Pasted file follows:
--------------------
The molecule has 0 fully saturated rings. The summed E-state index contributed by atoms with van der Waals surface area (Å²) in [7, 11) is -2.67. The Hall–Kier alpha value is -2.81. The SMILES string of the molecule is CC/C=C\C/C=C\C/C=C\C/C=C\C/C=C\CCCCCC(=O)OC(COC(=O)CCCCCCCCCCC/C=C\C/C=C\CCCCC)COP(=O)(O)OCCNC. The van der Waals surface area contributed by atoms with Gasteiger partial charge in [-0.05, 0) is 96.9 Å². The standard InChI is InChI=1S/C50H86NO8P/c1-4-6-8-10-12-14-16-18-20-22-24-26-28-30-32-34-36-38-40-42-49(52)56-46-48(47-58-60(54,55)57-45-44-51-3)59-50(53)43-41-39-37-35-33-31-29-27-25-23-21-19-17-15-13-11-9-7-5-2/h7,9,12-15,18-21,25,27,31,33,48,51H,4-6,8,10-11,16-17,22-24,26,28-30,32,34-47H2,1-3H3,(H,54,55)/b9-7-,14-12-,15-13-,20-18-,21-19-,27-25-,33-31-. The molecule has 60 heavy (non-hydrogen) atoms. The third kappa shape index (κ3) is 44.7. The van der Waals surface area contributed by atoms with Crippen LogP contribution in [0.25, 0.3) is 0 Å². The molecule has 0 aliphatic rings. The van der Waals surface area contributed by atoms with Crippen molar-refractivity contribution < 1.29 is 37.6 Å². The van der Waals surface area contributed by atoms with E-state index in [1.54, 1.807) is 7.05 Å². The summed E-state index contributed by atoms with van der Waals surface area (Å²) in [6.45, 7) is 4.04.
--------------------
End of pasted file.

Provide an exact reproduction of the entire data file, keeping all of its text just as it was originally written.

The molecule has 0 fully saturated rings. The summed E-state index contributed by atoms with van der Waals surface area (Å²) in [7, 11) is -2.67. The Hall–Kier alpha value is -2.81. The SMILES string of the molecule is CC/C=C\C/C=C\C/C=C\C/C=C\C/C=C\CCCCCC(=O)OC(COC(=O)CCCCCCCCCCC/C=C\C/C=C\CCCCC)COP(=O)(O)OCCNC. The van der Waals surface area contributed by atoms with Gasteiger partial charge in [-0.05, 0) is 96.9 Å². The standard InChI is InChI=1S/C50H86NO8P/c1-4-6-8-10-12-14-16-18-20-22-24-26-28-30-32-34-36-38-40-42-49(52)56-46-48(47-58-60(54,55)57-45-44-51-3)59-50(53)43-41-39-37-35-33-31-29-27-25-23-21-19-17-15-13-11-9-7-5-2/h7,9,12-15,18-21,25,27,31,33,48,51H,4-6,8,10-11,16-17,22-24,26,28-30,32,34-47H2,1-3H3,(H,54,55)/b9-7-,14-12-,15-13-,20-18-,21-19-,27-25-,33-31-. The molecule has 60 heavy (non-hydrogen) atoms. The third kappa shape index (κ3) is 44.7. The van der Waals surface area contributed by atoms with Crippen LogP contribution in [0.25, 0.3) is 0 Å². The molecule has 0 aliphatic rings. The van der Waals surface area contributed by atoms with Crippen molar-refractivity contribution < 1.29 is 37.6 Å². The van der Waals surface area contributed by atoms with E-state index in [1.54, 1.807) is 7.05 Å². The summed E-state index contributed by atoms with van der Waals surface area (Å²) in [6.45, 7) is 4.04.